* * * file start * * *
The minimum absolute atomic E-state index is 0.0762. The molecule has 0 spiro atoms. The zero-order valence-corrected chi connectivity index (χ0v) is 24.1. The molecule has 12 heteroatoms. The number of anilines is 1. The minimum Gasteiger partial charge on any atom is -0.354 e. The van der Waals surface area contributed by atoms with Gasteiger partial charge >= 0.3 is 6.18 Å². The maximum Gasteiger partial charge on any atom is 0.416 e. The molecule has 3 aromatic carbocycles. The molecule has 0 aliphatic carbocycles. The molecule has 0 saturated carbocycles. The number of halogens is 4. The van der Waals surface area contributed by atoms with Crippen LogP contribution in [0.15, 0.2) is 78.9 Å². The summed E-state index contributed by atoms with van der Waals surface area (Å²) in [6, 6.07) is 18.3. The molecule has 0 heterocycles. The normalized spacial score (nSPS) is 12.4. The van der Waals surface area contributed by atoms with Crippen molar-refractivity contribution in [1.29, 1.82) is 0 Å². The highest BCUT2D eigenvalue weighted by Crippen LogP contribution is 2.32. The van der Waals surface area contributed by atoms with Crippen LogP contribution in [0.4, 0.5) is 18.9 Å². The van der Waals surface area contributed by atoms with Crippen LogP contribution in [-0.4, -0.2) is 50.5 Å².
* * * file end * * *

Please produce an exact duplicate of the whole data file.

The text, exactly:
The minimum absolute atomic E-state index is 0.0762. The molecule has 0 spiro atoms. The zero-order valence-corrected chi connectivity index (χ0v) is 24.1. The molecule has 12 heteroatoms. The number of anilines is 1. The minimum Gasteiger partial charge on any atom is -0.354 e. The van der Waals surface area contributed by atoms with Gasteiger partial charge >= 0.3 is 6.18 Å². The maximum Gasteiger partial charge on any atom is 0.416 e. The molecule has 3 aromatic carbocycles. The molecule has 0 aliphatic carbocycles. The molecule has 0 saturated carbocycles. The number of halogens is 4. The van der Waals surface area contributed by atoms with Crippen LogP contribution in [0.15, 0.2) is 78.9 Å². The summed E-state index contributed by atoms with van der Waals surface area (Å²) in [6, 6.07) is 18.3. The molecule has 0 heterocycles. The normalized spacial score (nSPS) is 12.4. The van der Waals surface area contributed by atoms with Crippen molar-refractivity contribution in [1.29, 1.82) is 0 Å². The highest BCUT2D eigenvalue weighted by Crippen LogP contribution is 2.32. The van der Waals surface area contributed by atoms with Crippen LogP contribution in [0.4, 0.5) is 18.9 Å². The van der Waals surface area contributed by atoms with Crippen LogP contribution in [-0.4, -0.2) is 50.5 Å².